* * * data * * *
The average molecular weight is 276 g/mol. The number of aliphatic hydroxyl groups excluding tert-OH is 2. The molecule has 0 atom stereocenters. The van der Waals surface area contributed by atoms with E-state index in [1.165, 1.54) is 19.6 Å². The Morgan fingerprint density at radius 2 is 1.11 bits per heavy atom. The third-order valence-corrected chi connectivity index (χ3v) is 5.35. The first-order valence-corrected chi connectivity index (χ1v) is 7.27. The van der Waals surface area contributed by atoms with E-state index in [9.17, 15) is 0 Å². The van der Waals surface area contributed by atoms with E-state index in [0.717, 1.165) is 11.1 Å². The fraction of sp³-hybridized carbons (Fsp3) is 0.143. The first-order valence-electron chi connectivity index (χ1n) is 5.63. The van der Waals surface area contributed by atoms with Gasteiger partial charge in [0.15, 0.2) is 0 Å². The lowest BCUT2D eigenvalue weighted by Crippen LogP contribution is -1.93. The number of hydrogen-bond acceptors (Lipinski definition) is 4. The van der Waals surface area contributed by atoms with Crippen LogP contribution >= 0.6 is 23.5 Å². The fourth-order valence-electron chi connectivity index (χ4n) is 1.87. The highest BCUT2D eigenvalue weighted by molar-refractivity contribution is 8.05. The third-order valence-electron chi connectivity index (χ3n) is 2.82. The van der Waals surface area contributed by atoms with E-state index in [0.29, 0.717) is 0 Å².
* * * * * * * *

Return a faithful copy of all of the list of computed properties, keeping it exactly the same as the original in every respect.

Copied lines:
The average molecular weight is 276 g/mol. The number of aliphatic hydroxyl groups excluding tert-OH is 2. The molecule has 0 atom stereocenters. The van der Waals surface area contributed by atoms with E-state index in [1.165, 1.54) is 19.6 Å². The Morgan fingerprint density at radius 2 is 1.11 bits per heavy atom. The third-order valence-corrected chi connectivity index (χ3v) is 5.35. The first-order valence-corrected chi connectivity index (χ1v) is 7.27. The van der Waals surface area contributed by atoms with E-state index in [9.17, 15) is 0 Å². The van der Waals surface area contributed by atoms with E-state index in [0.717, 1.165) is 11.1 Å². The fraction of sp³-hybridized carbons (Fsp3) is 0.143. The first-order valence-electron chi connectivity index (χ1n) is 5.63. The van der Waals surface area contributed by atoms with Gasteiger partial charge in [0.15, 0.2) is 0 Å². The lowest BCUT2D eigenvalue weighted by Crippen LogP contribution is -1.93. The number of hydrogen-bond acceptors (Lipinski definition) is 4. The van der Waals surface area contributed by atoms with Crippen LogP contribution >= 0.6 is 23.5 Å². The fourth-order valence-electron chi connectivity index (χ4n) is 1.87. The highest BCUT2D eigenvalue weighted by molar-refractivity contribution is 8.05. The third-order valence-electron chi connectivity index (χ3n) is 2.82. The van der Waals surface area contributed by atoms with E-state index in [0.29, 0.717) is 0 Å².